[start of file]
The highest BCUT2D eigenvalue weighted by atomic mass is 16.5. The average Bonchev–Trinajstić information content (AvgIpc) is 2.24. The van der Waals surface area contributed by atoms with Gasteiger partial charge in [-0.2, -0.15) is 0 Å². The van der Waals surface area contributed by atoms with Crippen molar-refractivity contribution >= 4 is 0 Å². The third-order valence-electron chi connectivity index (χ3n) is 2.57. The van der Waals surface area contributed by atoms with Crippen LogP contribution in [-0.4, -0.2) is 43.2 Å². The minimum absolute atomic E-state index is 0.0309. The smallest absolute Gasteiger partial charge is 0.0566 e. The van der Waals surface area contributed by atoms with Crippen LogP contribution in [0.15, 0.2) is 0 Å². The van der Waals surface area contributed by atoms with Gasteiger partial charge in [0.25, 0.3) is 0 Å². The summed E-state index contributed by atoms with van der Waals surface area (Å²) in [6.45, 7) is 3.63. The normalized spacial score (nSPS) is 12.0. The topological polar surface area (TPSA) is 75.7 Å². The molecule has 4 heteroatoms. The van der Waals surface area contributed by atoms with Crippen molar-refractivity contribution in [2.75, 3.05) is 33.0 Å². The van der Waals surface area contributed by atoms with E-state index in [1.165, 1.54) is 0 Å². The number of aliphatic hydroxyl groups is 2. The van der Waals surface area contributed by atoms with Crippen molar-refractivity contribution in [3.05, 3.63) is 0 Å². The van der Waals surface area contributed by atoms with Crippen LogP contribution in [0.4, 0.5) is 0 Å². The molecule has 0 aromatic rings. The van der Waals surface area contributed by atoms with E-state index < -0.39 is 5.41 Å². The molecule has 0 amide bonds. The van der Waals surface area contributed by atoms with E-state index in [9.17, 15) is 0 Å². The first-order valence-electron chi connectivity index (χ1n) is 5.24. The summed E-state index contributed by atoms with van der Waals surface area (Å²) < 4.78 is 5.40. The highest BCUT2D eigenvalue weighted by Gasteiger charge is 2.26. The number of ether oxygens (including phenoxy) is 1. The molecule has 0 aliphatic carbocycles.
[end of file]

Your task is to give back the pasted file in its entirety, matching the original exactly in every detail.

The highest BCUT2D eigenvalue weighted by atomic mass is 16.5. The average Bonchev–Trinajstić information content (AvgIpc) is 2.24. The van der Waals surface area contributed by atoms with Gasteiger partial charge in [-0.2, -0.15) is 0 Å². The van der Waals surface area contributed by atoms with Crippen molar-refractivity contribution >= 4 is 0 Å². The third-order valence-electron chi connectivity index (χ3n) is 2.57. The van der Waals surface area contributed by atoms with Crippen LogP contribution in [-0.4, -0.2) is 43.2 Å². The minimum absolute atomic E-state index is 0.0309. The smallest absolute Gasteiger partial charge is 0.0566 e. The van der Waals surface area contributed by atoms with Crippen LogP contribution in [0.15, 0.2) is 0 Å². The van der Waals surface area contributed by atoms with Gasteiger partial charge in [0.25, 0.3) is 0 Å². The summed E-state index contributed by atoms with van der Waals surface area (Å²) in [6.45, 7) is 3.63. The normalized spacial score (nSPS) is 12.0. The topological polar surface area (TPSA) is 75.7 Å². The molecule has 4 heteroatoms. The van der Waals surface area contributed by atoms with Crippen molar-refractivity contribution in [2.75, 3.05) is 33.0 Å². The van der Waals surface area contributed by atoms with E-state index in [1.165, 1.54) is 0 Å². The number of aliphatic hydroxyl groups is 2. The van der Waals surface area contributed by atoms with Crippen molar-refractivity contribution in [3.05, 3.63) is 0 Å². The van der Waals surface area contributed by atoms with Crippen LogP contribution in [0.4, 0.5) is 0 Å². The molecule has 0 aromatic rings. The van der Waals surface area contributed by atoms with E-state index < -0.39 is 5.41 Å². The molecule has 0 amide bonds. The van der Waals surface area contributed by atoms with E-state index in [9.17, 15) is 0 Å². The first-order valence-electron chi connectivity index (χ1n) is 5.24. The summed E-state index contributed by atoms with van der Waals surface area (Å²) < 4.78 is 5.40. The highest BCUT2D eigenvalue weighted by Gasteiger charge is 2.26. The number of ether oxygens (including phenoxy) is 1. The molecule has 0 aliphatic carbocycles.